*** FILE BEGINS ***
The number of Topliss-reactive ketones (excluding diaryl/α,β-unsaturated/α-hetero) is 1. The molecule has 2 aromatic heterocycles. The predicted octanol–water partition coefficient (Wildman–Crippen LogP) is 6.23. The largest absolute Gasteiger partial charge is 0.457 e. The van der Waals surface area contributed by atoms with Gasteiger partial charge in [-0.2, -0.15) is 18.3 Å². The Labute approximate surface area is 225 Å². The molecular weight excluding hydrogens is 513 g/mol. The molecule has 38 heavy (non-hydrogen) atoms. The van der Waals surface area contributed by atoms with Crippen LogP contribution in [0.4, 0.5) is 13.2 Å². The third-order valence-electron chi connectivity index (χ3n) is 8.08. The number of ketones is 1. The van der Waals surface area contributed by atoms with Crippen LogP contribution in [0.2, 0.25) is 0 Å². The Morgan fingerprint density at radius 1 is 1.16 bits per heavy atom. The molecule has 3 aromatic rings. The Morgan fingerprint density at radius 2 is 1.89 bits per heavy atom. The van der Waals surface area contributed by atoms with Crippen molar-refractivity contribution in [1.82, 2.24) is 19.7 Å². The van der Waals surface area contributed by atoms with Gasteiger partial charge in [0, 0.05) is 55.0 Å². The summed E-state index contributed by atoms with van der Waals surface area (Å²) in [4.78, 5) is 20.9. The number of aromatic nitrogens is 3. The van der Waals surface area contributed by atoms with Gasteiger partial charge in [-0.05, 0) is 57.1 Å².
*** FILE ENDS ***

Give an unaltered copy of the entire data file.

The number of Topliss-reactive ketones (excluding diaryl/α,β-unsaturated/α-hetero) is 1. The molecule has 2 aromatic heterocycles. The predicted octanol–water partition coefficient (Wildman–Crippen LogP) is 6.23. The largest absolute Gasteiger partial charge is 0.457 e. The van der Waals surface area contributed by atoms with Gasteiger partial charge in [-0.2, -0.15) is 18.3 Å². The Labute approximate surface area is 225 Å². The molecular weight excluding hydrogens is 513 g/mol. The molecule has 38 heavy (non-hydrogen) atoms. The van der Waals surface area contributed by atoms with Crippen LogP contribution in [0.4, 0.5) is 13.2 Å². The third-order valence-electron chi connectivity index (χ3n) is 8.08. The number of ketones is 1. The van der Waals surface area contributed by atoms with Crippen LogP contribution in [0.2, 0.25) is 0 Å². The Morgan fingerprint density at radius 1 is 1.16 bits per heavy atom. The molecule has 3 aromatic rings. The Morgan fingerprint density at radius 2 is 1.89 bits per heavy atom. The van der Waals surface area contributed by atoms with Crippen molar-refractivity contribution in [1.82, 2.24) is 19.7 Å². The van der Waals surface area contributed by atoms with Gasteiger partial charge in [0, 0.05) is 55.0 Å². The summed E-state index contributed by atoms with van der Waals surface area (Å²) in [4.78, 5) is 20.9. The number of aromatic nitrogens is 3. The van der Waals surface area contributed by atoms with Gasteiger partial charge in [-0.05, 0) is 57.1 Å².